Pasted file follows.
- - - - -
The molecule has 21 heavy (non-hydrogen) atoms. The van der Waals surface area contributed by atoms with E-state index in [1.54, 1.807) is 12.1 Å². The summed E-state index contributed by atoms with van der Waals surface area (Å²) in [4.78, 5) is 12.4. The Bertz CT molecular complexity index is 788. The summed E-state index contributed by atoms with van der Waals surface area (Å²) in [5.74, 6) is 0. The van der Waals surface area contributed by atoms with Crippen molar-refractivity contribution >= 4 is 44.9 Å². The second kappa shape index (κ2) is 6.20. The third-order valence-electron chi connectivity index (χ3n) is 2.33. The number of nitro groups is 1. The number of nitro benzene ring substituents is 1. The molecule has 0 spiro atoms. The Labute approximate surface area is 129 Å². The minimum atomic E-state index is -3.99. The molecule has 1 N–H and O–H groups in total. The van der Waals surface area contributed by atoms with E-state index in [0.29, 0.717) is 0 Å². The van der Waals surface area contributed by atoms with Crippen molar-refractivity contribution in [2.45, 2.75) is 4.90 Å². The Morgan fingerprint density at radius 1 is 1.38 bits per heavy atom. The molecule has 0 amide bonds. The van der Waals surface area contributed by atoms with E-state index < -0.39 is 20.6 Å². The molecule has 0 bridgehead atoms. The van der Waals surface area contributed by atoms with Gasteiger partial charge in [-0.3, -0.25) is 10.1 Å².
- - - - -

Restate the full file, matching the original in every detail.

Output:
The molecule has 21 heavy (non-hydrogen) atoms. The van der Waals surface area contributed by atoms with E-state index in [1.54, 1.807) is 12.1 Å². The summed E-state index contributed by atoms with van der Waals surface area (Å²) in [4.78, 5) is 12.4. The Bertz CT molecular complexity index is 788. The summed E-state index contributed by atoms with van der Waals surface area (Å²) in [5.74, 6) is 0. The van der Waals surface area contributed by atoms with Crippen molar-refractivity contribution >= 4 is 44.9 Å². The second kappa shape index (κ2) is 6.20. The third-order valence-electron chi connectivity index (χ3n) is 2.33. The number of nitro groups is 1. The number of nitro benzene ring substituents is 1. The molecule has 0 spiro atoms. The Labute approximate surface area is 129 Å². The minimum atomic E-state index is -3.99. The molecule has 1 N–H and O–H groups in total. The van der Waals surface area contributed by atoms with E-state index in [0.29, 0.717) is 0 Å². The van der Waals surface area contributed by atoms with Crippen molar-refractivity contribution in [2.45, 2.75) is 4.90 Å². The Morgan fingerprint density at radius 1 is 1.38 bits per heavy atom. The molecule has 0 amide bonds. The van der Waals surface area contributed by atoms with E-state index < -0.39 is 20.6 Å². The molecule has 0 bridgehead atoms. The van der Waals surface area contributed by atoms with Gasteiger partial charge in [-0.3, -0.25) is 10.1 Å².